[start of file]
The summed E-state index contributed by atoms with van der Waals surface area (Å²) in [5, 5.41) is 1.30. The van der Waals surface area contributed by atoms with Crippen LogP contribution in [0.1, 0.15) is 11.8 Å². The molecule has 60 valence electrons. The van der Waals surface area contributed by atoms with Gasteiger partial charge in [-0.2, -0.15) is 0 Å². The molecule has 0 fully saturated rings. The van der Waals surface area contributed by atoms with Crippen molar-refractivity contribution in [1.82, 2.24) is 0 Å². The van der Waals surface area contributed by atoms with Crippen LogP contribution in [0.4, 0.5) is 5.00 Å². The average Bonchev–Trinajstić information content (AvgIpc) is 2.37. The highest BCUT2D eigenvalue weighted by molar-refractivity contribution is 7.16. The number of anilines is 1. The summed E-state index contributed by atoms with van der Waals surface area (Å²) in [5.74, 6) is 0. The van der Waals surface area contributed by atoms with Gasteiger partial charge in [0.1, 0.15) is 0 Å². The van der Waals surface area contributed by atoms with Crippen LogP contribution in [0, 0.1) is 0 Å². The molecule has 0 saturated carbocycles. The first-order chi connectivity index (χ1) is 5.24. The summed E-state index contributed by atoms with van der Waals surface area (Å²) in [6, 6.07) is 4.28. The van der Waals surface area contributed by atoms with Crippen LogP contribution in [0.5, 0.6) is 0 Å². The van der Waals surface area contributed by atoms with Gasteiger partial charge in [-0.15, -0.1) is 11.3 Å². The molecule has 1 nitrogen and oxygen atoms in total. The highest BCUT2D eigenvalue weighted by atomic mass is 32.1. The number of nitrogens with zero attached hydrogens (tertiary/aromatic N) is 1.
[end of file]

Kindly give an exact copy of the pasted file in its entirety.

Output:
The summed E-state index contributed by atoms with van der Waals surface area (Å²) in [5, 5.41) is 1.30. The van der Waals surface area contributed by atoms with Crippen LogP contribution in [0.1, 0.15) is 11.8 Å². The molecule has 60 valence electrons. The van der Waals surface area contributed by atoms with Gasteiger partial charge in [-0.2, -0.15) is 0 Å². The molecule has 0 fully saturated rings. The van der Waals surface area contributed by atoms with Crippen molar-refractivity contribution in [1.82, 2.24) is 0 Å². The van der Waals surface area contributed by atoms with Crippen LogP contribution in [0.4, 0.5) is 5.00 Å². The average Bonchev–Trinajstić information content (AvgIpc) is 2.37. The highest BCUT2D eigenvalue weighted by molar-refractivity contribution is 7.16. The number of anilines is 1. The summed E-state index contributed by atoms with van der Waals surface area (Å²) in [5.74, 6) is 0. The van der Waals surface area contributed by atoms with Gasteiger partial charge in [0.1, 0.15) is 0 Å². The van der Waals surface area contributed by atoms with Crippen LogP contribution in [0, 0.1) is 0 Å². The molecule has 0 saturated carbocycles. The first-order chi connectivity index (χ1) is 5.24. The summed E-state index contributed by atoms with van der Waals surface area (Å²) in [6, 6.07) is 4.28. The van der Waals surface area contributed by atoms with Crippen LogP contribution in [0.5, 0.6) is 0 Å². The van der Waals surface area contributed by atoms with Gasteiger partial charge in [-0.15, -0.1) is 11.3 Å². The molecule has 1 nitrogen and oxygen atoms in total. The highest BCUT2D eigenvalue weighted by atomic mass is 32.1. The number of nitrogens with zero attached hydrogens (tertiary/aromatic N) is 1.